Street-Works hopes to have approval from the District by the end of the year with construction beginning in mid-2009. Construction will be phased, with the south parcel finishing before the north begins, altogether lasting 24 to 36 months.

Tuesday, April 22, 2008

Harris Teeter To Open First DC Store

Harris Teeter, the North Carolina-based grocer whose very name seems to augur up-and-coming real estate development the way Whole Foods once did, will open their first Washington DC store Wednesday morning in Adams Morgan. The chain will open in the Citadel building at the intersection of 17th Street and Kalorama, between Meridian Hill Park and the Adams Morgan strip, in what has hitherto been a relatively residential section of the District.

The 37,000 s.f. building, owned by DC-based Douglas Development, was an old roller rink built in 1947, and had been vacant prior to the occupancy by HT. The Honorable Adrian Fenty will be on hand at the 10:00am ceremony to honor the city's newest taxpayer; the first of three Harris Teeters to eventually stock the District's shelves. Jenkins Row, JPI's new 247-unit condominium at 1390 Pennsylvania Ave., SE, has long been marketing the bourgeoise market, which was slated to occupy the first floor of the building in mid 2007, but has yet to open its doors. And just two weeks ago, the Mayor was at the mike at Constitution Square to announce that a lease for a 50,000 square foot version would open in NoMa in early 2011.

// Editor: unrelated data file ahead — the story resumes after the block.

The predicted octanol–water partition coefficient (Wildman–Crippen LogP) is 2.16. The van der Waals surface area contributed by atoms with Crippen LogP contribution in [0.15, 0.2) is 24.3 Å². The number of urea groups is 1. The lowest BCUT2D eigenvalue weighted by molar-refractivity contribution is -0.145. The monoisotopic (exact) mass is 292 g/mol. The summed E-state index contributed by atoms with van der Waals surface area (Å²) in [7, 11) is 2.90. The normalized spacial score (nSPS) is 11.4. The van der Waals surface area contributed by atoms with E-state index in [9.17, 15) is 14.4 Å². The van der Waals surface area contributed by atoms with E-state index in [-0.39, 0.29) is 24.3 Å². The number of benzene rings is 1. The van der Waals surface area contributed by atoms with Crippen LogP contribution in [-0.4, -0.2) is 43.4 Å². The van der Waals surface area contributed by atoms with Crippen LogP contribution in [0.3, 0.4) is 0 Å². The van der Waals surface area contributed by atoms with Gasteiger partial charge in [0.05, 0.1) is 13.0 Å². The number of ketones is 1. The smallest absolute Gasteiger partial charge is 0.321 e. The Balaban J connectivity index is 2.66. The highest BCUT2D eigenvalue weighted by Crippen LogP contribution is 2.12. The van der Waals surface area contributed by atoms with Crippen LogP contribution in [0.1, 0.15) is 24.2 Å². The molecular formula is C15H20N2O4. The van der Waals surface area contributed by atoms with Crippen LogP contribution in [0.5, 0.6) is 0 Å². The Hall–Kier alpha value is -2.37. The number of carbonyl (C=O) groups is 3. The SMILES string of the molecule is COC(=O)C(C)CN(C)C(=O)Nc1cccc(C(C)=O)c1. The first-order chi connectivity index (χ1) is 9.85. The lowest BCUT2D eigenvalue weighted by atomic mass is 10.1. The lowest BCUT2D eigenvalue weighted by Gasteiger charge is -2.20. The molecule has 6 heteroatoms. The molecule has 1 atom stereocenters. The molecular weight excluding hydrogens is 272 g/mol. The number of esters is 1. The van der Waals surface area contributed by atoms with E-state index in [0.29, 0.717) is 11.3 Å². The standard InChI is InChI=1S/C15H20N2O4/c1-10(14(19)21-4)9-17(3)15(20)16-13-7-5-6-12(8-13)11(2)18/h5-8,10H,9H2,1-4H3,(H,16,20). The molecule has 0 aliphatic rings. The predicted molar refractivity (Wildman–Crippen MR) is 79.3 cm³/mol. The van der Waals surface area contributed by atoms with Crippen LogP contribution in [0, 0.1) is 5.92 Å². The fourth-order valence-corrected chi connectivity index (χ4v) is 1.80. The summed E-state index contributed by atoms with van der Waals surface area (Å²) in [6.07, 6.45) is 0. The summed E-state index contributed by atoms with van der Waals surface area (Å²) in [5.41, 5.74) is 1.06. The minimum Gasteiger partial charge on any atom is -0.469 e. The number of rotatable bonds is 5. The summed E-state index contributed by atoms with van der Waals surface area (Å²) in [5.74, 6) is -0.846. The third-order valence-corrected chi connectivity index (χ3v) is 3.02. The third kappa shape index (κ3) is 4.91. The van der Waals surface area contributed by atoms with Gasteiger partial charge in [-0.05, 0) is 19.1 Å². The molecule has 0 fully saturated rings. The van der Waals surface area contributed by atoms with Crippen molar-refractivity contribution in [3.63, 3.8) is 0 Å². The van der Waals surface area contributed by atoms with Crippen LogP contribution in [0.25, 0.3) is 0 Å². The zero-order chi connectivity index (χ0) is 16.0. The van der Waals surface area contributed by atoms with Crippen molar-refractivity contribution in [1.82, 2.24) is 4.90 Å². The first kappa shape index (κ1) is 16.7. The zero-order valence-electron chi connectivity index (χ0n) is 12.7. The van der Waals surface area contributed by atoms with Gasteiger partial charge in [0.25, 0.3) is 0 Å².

But meeting deadlines may not be HT's forte; the Adams Morgan store was originally scheduled to open in the fall of 2006, but issues such as delivery through the narrow and one-way streets that surround the building held the project at bay for some time. Jennifer Panetta, Director of Communications for HT, would only say that the delay stemmed from the company "trying to be a good neighbor," saying that specific requests took "alot of development."

But the grocer will make up for lost hours, shoppers will be able to obtain their Angus Reserve or choose from the "extensive selection of seafood" from 7am to 11pm. Which, coincidentally, beats Whole Foods.

Glenmont MetroCenter Facing Roadblocks


The Montgomery County Council's traffic concerns may have put the brakes on—or at least stalled — a JBG Companies plan for Glenmont MetroCenter, a mixed-use development in Silver Spring. If approved, the project would be built on Glenallen Avenue between Layhill Road and Georgia Avenue, at the eastern end of the DC Metro's Red Line, the Glenmont Metro Station.

JBG intends to demolish Privacy World's 352 garden apartment units and replace them with new construction: 90,000 s.f. of retail space and 1,550 residential and live-work units. In June 2007, the Montgomery County Planning Board voted in favor of rezoning the project. But the MoCoCo gets the final say in whether the project can proceed, and it fears overburdening local roads; though JBG has offered to fund road overhauls, an agreement with the Council has not been reached. In January 2008, the Council remanded the project to the Hearing Examiner. A representative from the Council said it's now up to JBG to submit a revised proposal, at which point a new public hearing can be scheduled as early as June.